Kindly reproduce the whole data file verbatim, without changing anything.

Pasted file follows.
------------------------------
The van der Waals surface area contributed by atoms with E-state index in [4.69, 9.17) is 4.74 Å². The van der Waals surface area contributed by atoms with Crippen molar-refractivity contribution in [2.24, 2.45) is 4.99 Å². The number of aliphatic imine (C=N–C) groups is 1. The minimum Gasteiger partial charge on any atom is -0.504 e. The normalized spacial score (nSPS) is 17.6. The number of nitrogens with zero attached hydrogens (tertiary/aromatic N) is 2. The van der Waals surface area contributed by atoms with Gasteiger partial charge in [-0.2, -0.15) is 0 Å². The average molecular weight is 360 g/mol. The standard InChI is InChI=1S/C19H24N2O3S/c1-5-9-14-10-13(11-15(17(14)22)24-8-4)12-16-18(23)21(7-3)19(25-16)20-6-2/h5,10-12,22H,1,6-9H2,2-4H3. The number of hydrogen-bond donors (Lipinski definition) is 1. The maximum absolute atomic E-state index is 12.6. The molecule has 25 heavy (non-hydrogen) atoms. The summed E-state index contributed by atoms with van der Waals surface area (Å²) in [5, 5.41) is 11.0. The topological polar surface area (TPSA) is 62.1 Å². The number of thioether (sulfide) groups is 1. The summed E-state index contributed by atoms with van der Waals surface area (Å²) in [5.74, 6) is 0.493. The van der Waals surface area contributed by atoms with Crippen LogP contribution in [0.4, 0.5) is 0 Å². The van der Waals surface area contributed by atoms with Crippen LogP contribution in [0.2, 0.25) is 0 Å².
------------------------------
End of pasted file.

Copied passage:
The van der Waals surface area contributed by atoms with E-state index in [4.69, 9.17) is 4.74 Å². The van der Waals surface area contributed by atoms with Crippen molar-refractivity contribution in [2.24, 2.45) is 4.99 Å². The number of aliphatic imine (C=N–C) groups is 1. The minimum Gasteiger partial charge on any atom is -0.504 e. The normalized spacial score (nSPS) is 17.6. The number of nitrogens with zero attached hydrogens (tertiary/aromatic N) is 2. The van der Waals surface area contributed by atoms with Gasteiger partial charge in [-0.2, -0.15) is 0 Å². The average molecular weight is 360 g/mol. The standard InChI is InChI=1S/C19H24N2O3S/c1-5-9-14-10-13(11-15(17(14)22)24-8-4)12-16-18(23)21(7-3)19(25-16)20-6-2/h5,10-12,22H,1,6-9H2,2-4H3. The number of hydrogen-bond donors (Lipinski definition) is 1. The maximum absolute atomic E-state index is 12.6. The molecule has 25 heavy (non-hydrogen) atoms. The summed E-state index contributed by atoms with van der Waals surface area (Å²) in [5, 5.41) is 11.0. The topological polar surface area (TPSA) is 62.1 Å². The number of thioether (sulfide) groups is 1. The summed E-state index contributed by atoms with van der Waals surface area (Å²) in [5.74, 6) is 0.493. The van der Waals surface area contributed by atoms with Crippen LogP contribution in [0.4, 0.5) is 0 Å². The van der Waals surface area contributed by atoms with Crippen LogP contribution in [0.2, 0.25) is 0 Å².